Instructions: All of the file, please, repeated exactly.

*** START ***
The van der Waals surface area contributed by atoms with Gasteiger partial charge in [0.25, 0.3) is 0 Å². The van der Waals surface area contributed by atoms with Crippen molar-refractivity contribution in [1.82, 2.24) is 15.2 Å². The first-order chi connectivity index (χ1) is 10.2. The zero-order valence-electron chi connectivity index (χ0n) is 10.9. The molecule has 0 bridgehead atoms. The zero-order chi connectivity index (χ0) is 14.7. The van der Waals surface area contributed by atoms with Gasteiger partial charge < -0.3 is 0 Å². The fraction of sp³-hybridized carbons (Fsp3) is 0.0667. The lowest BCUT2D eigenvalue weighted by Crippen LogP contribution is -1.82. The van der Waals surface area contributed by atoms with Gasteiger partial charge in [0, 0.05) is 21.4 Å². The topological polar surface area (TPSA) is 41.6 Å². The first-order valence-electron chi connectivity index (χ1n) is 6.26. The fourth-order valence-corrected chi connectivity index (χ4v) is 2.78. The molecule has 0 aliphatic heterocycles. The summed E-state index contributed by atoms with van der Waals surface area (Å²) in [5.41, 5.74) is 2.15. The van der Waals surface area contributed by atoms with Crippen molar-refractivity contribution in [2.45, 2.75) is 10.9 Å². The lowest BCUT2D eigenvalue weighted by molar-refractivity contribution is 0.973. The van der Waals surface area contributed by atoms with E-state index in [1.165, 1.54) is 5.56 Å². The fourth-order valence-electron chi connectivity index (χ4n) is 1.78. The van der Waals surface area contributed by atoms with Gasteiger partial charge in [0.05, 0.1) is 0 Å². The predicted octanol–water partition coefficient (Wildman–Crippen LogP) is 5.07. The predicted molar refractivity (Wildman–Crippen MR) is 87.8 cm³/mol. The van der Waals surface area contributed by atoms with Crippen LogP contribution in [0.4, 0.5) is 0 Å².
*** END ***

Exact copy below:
The van der Waals surface area contributed by atoms with Gasteiger partial charge in [0.25, 0.3) is 0 Å². The van der Waals surface area contributed by atoms with Crippen molar-refractivity contribution in [1.82, 2.24) is 15.2 Å². The first-order chi connectivity index (χ1) is 10.2. The zero-order valence-electron chi connectivity index (χ0n) is 10.9. The molecule has 0 bridgehead atoms. The zero-order chi connectivity index (χ0) is 14.7. The van der Waals surface area contributed by atoms with Gasteiger partial charge < -0.3 is 0 Å². The fraction of sp³-hybridized carbons (Fsp3) is 0.0667. The lowest BCUT2D eigenvalue weighted by Crippen LogP contribution is -1.82. The van der Waals surface area contributed by atoms with Gasteiger partial charge in [0, 0.05) is 21.4 Å². The topological polar surface area (TPSA) is 41.6 Å². The first-order valence-electron chi connectivity index (χ1n) is 6.26. The fourth-order valence-corrected chi connectivity index (χ4v) is 2.78. The molecule has 0 aliphatic heterocycles. The summed E-state index contributed by atoms with van der Waals surface area (Å²) in [5.41, 5.74) is 2.15. The van der Waals surface area contributed by atoms with Crippen molar-refractivity contribution in [2.45, 2.75) is 10.9 Å². The lowest BCUT2D eigenvalue weighted by molar-refractivity contribution is 0.973. The van der Waals surface area contributed by atoms with E-state index in [1.165, 1.54) is 5.56 Å². The fourth-order valence-electron chi connectivity index (χ4n) is 1.78. The van der Waals surface area contributed by atoms with Gasteiger partial charge in [0.05, 0.1) is 0 Å². The predicted octanol–water partition coefficient (Wildman–Crippen LogP) is 5.07. The predicted molar refractivity (Wildman–Crippen MR) is 87.8 cm³/mol. The van der Waals surface area contributed by atoms with Crippen LogP contribution in [0.4, 0.5) is 0 Å².